Do you know how many people over 65 fall each year? It's an amazing 30%! So here's the first question I think of: If you are over 65, how can you be sure that you are in the group that avoids a tumble? Recently scientists researched the literature to find out what kinds of intervention intended to reduce the chance of falling really worked. And what the best game plan is to prevent falling.
To do that, the authors examined all of the published trials that looked at different ways to prevent falls. They found 159 studies of over 79,000 men and women. Some of the studies went all the way back to 1946. Then they pooled all the results. Here's what they discovered.
Interventions that focused on group exercise reduced the rate of falls an average of 29%. The same sort of exercise schedule done at home did even better, with a fall reduction of 32%. Tai Chi is a series of gentle balancing exercises practiced in China for centuries. It reduced the risk of falling by 29%.
The other intervention that worked well was simply to examine the home environment and remove any potential dangers. These included any slippery surfaces or conditions that could cause a fall. These home safety interventions were more effective in people at higher risk of falling, including those with severe visual impairment. This reduced the falling rates by 19%.
One of the major causes of falling is poor vision. And the two major visual causes of falling were cataracts and multifocal glasses, such as bifocals and trifocals. When patients with cataracts had them surgically removed, their rate of falling went down 44%. Similarly, when patients who were frequently falling were given single-lens glasses, instead of their multifocal glasses, their rate of falling significantly decreased.
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But of all of the interventions that they looked at, you might be surprised to find out what the most important one was. It was none of these. What led the pack? I am sure that my doctor colleagues who rely on their drug reps for most of their medical information have probably never heard this. The biggest cause of falls was the prescriptions doled out by doctors. Specifically, the medications they dish out for anxiety, mood problems, and insomnia. When researchers took those medications away from patients, the number of falls they had dropped a whopping 66%!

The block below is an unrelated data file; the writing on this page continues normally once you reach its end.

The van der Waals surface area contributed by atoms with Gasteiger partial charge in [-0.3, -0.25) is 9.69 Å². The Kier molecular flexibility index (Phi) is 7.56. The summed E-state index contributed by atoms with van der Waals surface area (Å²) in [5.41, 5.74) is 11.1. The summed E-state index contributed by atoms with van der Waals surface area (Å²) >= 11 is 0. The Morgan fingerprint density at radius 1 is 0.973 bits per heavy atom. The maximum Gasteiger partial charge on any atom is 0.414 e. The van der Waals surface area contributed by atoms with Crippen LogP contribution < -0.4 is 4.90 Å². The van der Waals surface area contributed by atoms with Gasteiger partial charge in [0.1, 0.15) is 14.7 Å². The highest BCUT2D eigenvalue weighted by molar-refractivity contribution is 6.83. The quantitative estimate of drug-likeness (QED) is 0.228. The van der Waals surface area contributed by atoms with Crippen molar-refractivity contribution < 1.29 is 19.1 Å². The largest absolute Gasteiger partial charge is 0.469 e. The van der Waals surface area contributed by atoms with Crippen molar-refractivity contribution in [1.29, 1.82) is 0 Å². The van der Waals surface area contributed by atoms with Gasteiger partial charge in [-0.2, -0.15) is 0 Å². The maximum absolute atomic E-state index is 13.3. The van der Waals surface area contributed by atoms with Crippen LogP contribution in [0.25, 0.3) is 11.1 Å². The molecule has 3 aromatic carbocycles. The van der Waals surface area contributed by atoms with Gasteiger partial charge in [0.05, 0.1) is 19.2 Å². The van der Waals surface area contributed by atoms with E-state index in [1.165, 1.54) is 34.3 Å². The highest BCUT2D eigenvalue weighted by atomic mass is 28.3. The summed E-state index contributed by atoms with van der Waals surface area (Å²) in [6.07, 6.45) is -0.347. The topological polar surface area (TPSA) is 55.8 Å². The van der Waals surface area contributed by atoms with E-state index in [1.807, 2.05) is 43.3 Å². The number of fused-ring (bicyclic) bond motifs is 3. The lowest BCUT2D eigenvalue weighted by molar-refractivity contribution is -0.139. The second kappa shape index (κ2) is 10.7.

Overall, the researchers found that the most effective ways to prevent falls were removing psychotropic drugs, group and home-based exercise programs, home safety interventions, cataract surgery, and getting rid of multifocal glasses. But don't go yet. I have one more thought about his.
In essence, the bad thing about falling is not the falling itself, but the possible fracture that might happen and the inability to get up again. Most of us have had a fall at some point in our lives. But as long as we didn't break anything and could get up and keep going, it just isn't that big of a problem. So here are two additional things you can do that will make the biggest difference of all.
One, make sure you are taking a combination of bio-identical hormone therapy and a supplement to strengthen your bones and prevent a fracture. There is nothing anywhere close to the efficacy of bio-identical hormone therapy and the right nutritional supplements to keep your bones strong as you age. To do this, you will need a doctor versed in bio-identical hormone replacement. Fortunately, more and more doctors are getting trained in this incredibly important therapy. As far as the supplements needed, easily one of the best supplements out there for bone health is Ultimate Bone Support. I ask my patients to take one tablet, two times daily.
Two, practice lying down on the floor and then getting up. Don't use a cane or anything else to help you. Just do it on your own. And once you have done it, do it again! This is a great general form of exercise, and will also strengthen all the muscles you need to get up if you ever fall for any reason. A good plan is to do it 10 times (or until you can't do it anymore), two times a week.
To your health, naturally,
Frank Shallenberger, MD
Gillespie LD, Robertson MC, et al. Interventions for preventing falls in older people living in the community. Cochrane Database Syst Rev. 2012 Sep 12;9:CD007146.